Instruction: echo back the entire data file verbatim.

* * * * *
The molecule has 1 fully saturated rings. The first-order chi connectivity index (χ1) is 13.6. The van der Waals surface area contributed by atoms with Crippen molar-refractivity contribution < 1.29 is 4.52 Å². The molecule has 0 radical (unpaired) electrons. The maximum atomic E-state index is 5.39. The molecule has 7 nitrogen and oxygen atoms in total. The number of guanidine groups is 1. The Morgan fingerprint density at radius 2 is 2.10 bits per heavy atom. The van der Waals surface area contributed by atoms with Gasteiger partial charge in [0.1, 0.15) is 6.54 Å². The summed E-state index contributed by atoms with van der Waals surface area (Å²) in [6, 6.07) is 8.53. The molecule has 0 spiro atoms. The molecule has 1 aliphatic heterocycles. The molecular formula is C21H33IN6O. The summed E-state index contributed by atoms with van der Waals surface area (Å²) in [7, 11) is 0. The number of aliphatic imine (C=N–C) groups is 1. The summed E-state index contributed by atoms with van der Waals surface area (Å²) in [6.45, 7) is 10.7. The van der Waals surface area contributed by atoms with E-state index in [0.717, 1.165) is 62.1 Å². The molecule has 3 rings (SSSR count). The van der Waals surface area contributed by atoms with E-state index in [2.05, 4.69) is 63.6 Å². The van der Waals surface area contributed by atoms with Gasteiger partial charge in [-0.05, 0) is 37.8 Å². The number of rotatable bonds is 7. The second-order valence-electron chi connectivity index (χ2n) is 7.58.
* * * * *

The molecule has 1 fully saturated rings. The first-order chi connectivity index (χ1) is 13.6. The van der Waals surface area contributed by atoms with Crippen molar-refractivity contribution < 1.29 is 4.52 Å². The molecule has 0 radical (unpaired) electrons. The maximum atomic E-state index is 5.39. The molecule has 7 nitrogen and oxygen atoms in total. The number of guanidine groups is 1. The Morgan fingerprint density at radius 2 is 2.10 bits per heavy atom. The van der Waals surface area contributed by atoms with Gasteiger partial charge in [0.1, 0.15) is 6.54 Å². The summed E-state index contributed by atoms with van der Waals surface area (Å²) in [6, 6.07) is 8.53. The molecule has 0 spiro atoms. The molecule has 1 aliphatic heterocycles. The molecular formula is C21H33IN6O. The summed E-state index contributed by atoms with van der Waals surface area (Å²) in [7, 11) is 0. The number of aliphatic imine (C=N–C) groups is 1. The summed E-state index contributed by atoms with van der Waals surface area (Å²) in [6.45, 7) is 10.7. The van der Waals surface area contributed by atoms with E-state index in [0.717, 1.165) is 62.1 Å². The molecule has 3 rings (SSSR count). The van der Waals surface area contributed by atoms with E-state index in [2.05, 4.69) is 63.6 Å². The van der Waals surface area contributed by atoms with Gasteiger partial charge in [-0.05, 0) is 37.8 Å². The number of rotatable bonds is 7. The second-order valence-electron chi connectivity index (χ2n) is 7.58.